Teachers have told members that they would rather have increased classroom spending in the budget if they were given a choice between the two, Virgin said.

The governor didn’t mention anything about classroom increase.

“We feel that that was a glaring omission,” Virgin said.

She also said it seemed like Stitt did a “180” on Medicaid expansion, which would give thousands more Oklahomans access to insurance.

“Last week he seemed open to it, and this week he seemed to take a big step back from that,” she said. “We think that’s foolish because like as we’ve said for a long time, it’s far past time to accept our federal money to insure more Oklahomans.”

Stitt said Monday that he’s concerned that the federal government could leave the state on the hook for billions when it pulls back its commitment.

“They’ve done it before, and they will do it again,” he said. “Medicaid is the fastest-growing expense in our state budget, and before we commit our state to accepting even more Medicaid dollars, Oklahomans deserve accountability and transparency with our state’s management of the Health Care Authority.”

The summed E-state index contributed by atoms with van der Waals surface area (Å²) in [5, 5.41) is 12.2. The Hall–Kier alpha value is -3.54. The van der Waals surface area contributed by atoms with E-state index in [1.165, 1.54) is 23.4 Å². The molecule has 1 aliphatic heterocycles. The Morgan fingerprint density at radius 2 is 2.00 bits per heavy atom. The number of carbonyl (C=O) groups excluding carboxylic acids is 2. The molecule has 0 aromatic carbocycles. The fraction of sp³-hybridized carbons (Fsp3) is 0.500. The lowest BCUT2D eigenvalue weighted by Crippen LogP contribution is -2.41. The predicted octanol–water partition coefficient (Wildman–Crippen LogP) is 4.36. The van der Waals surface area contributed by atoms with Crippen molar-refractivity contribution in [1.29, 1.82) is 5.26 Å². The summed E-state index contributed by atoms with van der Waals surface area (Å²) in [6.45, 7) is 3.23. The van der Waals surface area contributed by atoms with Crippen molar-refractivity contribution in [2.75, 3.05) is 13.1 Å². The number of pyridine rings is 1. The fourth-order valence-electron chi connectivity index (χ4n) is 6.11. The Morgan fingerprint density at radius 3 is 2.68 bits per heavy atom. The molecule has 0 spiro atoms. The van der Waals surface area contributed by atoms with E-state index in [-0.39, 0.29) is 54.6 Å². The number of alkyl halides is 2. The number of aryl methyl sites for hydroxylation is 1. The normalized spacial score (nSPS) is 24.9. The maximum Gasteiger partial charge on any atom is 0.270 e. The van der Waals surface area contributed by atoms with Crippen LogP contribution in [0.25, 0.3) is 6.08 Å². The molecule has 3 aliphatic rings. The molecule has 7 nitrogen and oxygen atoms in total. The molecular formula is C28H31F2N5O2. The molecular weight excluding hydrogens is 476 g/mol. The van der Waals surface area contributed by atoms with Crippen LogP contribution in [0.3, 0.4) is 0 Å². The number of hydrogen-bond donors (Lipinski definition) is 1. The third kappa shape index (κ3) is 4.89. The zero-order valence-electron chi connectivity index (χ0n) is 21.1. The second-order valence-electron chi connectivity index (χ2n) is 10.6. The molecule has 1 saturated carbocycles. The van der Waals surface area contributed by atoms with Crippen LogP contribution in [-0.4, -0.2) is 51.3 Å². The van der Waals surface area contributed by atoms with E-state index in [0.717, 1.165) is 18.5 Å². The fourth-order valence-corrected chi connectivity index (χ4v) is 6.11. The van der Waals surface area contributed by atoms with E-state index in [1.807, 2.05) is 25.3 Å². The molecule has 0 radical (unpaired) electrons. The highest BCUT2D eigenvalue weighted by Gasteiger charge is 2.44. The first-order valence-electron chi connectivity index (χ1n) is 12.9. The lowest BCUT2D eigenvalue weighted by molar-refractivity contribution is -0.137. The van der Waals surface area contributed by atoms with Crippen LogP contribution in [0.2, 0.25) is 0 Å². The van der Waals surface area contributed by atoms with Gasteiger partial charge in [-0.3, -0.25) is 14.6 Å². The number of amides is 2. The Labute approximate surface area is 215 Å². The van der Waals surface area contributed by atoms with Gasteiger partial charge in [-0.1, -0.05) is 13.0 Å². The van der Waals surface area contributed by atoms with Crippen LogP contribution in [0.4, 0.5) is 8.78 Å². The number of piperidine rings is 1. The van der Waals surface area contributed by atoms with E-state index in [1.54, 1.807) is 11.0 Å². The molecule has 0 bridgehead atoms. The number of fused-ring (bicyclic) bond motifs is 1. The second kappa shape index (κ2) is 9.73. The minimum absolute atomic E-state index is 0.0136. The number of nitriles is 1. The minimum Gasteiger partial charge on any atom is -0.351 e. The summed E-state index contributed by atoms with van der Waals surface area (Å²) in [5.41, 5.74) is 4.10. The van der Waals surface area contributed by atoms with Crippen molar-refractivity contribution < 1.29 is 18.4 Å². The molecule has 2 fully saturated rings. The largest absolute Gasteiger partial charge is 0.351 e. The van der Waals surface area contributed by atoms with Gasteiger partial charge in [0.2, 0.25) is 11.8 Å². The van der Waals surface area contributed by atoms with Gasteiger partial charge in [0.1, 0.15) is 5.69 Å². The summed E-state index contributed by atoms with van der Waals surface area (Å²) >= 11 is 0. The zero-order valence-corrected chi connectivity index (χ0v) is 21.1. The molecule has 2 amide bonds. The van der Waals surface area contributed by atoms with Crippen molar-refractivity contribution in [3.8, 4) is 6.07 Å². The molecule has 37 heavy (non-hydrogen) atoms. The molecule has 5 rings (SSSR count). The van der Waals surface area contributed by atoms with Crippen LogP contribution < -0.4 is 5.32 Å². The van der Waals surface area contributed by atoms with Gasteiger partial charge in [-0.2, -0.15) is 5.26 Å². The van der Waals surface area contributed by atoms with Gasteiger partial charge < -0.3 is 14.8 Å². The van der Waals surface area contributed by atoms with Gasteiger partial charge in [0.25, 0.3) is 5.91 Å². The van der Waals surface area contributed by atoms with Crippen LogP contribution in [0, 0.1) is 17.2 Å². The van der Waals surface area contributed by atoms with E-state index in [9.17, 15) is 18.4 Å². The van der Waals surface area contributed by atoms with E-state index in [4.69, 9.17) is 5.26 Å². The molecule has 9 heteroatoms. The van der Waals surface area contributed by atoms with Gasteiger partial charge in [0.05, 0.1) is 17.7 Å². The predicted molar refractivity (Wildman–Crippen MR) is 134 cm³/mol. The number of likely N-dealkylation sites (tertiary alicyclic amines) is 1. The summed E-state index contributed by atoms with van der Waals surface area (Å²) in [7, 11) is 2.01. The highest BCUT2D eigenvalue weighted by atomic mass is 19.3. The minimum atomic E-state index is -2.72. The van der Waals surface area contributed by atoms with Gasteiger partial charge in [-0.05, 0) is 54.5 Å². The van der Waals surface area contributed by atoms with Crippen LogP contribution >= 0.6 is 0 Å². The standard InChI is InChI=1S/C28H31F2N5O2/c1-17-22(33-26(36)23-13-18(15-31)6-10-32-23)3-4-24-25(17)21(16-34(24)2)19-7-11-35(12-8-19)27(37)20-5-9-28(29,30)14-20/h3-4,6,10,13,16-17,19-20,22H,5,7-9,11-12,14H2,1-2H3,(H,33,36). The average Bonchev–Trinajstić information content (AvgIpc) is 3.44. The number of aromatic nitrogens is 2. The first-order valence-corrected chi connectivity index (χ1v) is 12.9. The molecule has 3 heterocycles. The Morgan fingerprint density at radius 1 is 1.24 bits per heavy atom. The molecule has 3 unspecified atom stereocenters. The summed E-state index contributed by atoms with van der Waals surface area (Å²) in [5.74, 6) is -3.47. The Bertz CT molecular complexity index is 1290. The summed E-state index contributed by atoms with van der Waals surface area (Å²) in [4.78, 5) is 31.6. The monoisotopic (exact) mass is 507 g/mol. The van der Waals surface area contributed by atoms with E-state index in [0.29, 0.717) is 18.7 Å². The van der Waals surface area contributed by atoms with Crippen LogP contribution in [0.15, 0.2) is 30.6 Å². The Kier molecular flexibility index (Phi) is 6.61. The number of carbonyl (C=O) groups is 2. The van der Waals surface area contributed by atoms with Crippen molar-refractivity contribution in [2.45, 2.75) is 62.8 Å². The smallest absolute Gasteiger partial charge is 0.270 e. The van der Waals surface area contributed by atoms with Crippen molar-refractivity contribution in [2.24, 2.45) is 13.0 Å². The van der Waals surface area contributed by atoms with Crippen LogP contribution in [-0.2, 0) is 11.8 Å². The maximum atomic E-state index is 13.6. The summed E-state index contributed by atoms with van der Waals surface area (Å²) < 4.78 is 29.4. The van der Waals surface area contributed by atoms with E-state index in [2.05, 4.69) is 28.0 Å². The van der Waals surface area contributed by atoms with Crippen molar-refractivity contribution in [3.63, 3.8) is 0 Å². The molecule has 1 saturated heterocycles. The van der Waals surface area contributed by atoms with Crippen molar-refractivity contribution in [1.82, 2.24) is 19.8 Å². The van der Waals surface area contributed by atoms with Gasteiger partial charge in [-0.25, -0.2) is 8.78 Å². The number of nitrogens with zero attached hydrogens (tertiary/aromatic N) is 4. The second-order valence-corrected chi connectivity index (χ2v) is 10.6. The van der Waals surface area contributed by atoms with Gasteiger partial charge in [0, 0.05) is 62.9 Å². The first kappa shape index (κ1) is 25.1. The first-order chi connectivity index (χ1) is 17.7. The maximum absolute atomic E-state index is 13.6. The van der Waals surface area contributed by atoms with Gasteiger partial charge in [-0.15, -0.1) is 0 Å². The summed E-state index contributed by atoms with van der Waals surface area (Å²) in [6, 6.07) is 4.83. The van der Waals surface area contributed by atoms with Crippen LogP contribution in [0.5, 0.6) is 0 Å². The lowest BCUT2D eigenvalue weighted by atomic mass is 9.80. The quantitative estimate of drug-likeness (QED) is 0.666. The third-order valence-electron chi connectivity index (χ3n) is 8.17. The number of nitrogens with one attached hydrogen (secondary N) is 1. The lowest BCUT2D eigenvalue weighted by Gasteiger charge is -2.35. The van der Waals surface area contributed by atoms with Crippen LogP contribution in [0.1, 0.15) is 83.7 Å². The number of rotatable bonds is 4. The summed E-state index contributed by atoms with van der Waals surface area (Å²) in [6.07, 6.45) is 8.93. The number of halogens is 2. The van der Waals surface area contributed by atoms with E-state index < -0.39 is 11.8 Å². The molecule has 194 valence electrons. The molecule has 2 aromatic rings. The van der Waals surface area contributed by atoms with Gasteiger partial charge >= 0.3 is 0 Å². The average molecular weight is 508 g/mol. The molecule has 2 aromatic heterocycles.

In a statement, House Speaker Charles McCall, R-Atoka, said House Republicans share Stitt’s goals, which he said propose “a conservative, pro-economic growth plan for Oklahoma.”

“We support reforms that give the governor more control over the executive branch and that provide the Legislature more resources to ensure taxpayer dollars are being used as intended and agency programs are meeting the needs of our citizens,” McCall said. “We also believe Oklahoma’s teachers should be the highest paid educators in the region, and real reforms that put more money into the classroom and improve student outcomes are necessary.”

However, McCall said that House Republicans recognize that the current health care system is not working for low-income and rural Oklahomans.

“We need an affordable Oklahoma solution that gives more people access to care and meets the unique needs of our population,” he said.

Janelle Stecklein covers the Oklahoma Statehouse for CNHI’s newspapers and websites. Reach her at